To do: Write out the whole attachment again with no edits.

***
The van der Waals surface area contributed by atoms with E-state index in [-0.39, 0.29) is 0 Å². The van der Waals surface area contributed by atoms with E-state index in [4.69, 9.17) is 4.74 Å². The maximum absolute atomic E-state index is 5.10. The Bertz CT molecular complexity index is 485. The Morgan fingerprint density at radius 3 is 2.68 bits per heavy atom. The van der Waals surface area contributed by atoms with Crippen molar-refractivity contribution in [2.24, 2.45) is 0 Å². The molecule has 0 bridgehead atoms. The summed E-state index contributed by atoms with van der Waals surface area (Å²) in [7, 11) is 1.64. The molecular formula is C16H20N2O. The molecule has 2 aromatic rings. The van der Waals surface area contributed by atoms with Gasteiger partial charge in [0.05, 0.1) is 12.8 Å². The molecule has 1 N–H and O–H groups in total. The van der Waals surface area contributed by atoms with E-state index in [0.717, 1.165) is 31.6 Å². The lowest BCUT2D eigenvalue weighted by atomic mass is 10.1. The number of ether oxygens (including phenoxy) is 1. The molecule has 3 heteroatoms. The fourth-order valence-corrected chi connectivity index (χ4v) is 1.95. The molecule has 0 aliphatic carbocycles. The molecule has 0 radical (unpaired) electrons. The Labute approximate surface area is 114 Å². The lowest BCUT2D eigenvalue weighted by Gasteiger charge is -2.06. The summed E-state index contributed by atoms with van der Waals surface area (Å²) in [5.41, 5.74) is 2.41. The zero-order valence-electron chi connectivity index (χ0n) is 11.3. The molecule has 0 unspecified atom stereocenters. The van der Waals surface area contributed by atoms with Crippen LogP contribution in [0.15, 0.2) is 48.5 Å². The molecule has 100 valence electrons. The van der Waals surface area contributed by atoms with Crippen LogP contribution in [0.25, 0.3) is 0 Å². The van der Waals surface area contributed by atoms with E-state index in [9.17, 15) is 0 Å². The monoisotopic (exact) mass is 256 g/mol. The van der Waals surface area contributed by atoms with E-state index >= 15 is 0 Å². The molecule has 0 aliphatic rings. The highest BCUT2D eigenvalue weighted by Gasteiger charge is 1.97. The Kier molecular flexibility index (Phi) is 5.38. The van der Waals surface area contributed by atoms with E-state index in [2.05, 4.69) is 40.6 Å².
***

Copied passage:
The van der Waals surface area contributed by atoms with E-state index in [-0.39, 0.29) is 0 Å². The van der Waals surface area contributed by atoms with E-state index in [4.69, 9.17) is 4.74 Å². The maximum absolute atomic E-state index is 5.10. The Bertz CT molecular complexity index is 485. The Morgan fingerprint density at radius 3 is 2.68 bits per heavy atom. The van der Waals surface area contributed by atoms with Crippen molar-refractivity contribution in [2.24, 2.45) is 0 Å². The molecule has 0 bridgehead atoms. The summed E-state index contributed by atoms with van der Waals surface area (Å²) in [7, 11) is 1.64. The molecular formula is C16H20N2O. The molecule has 2 aromatic rings. The van der Waals surface area contributed by atoms with Gasteiger partial charge in [0.05, 0.1) is 12.8 Å². The molecule has 1 N–H and O–H groups in total. The van der Waals surface area contributed by atoms with E-state index in [0.717, 1.165) is 31.6 Å². The lowest BCUT2D eigenvalue weighted by atomic mass is 10.1. The number of ether oxygens (including phenoxy) is 1. The molecule has 3 heteroatoms. The fourth-order valence-corrected chi connectivity index (χ4v) is 1.95. The molecule has 0 aliphatic carbocycles. The molecule has 0 radical (unpaired) electrons. The Labute approximate surface area is 114 Å². The lowest BCUT2D eigenvalue weighted by Gasteiger charge is -2.06. The summed E-state index contributed by atoms with van der Waals surface area (Å²) in [5.41, 5.74) is 2.41. The zero-order valence-electron chi connectivity index (χ0n) is 11.3. The molecule has 0 unspecified atom stereocenters. The van der Waals surface area contributed by atoms with Crippen LogP contribution in [0.15, 0.2) is 48.5 Å². The molecule has 100 valence electrons. The van der Waals surface area contributed by atoms with Crippen LogP contribution in [0.25, 0.3) is 0 Å². The van der Waals surface area contributed by atoms with E-state index in [9.17, 15) is 0 Å². The monoisotopic (exact) mass is 256 g/mol. The van der Waals surface area contributed by atoms with E-state index >= 15 is 0 Å². The molecule has 0 aliphatic rings. The highest BCUT2D eigenvalue weighted by Gasteiger charge is 1.97. The Kier molecular flexibility index (Phi) is 5.38. The van der Waals surface area contributed by atoms with E-state index in [2.05, 4.69) is 40.6 Å².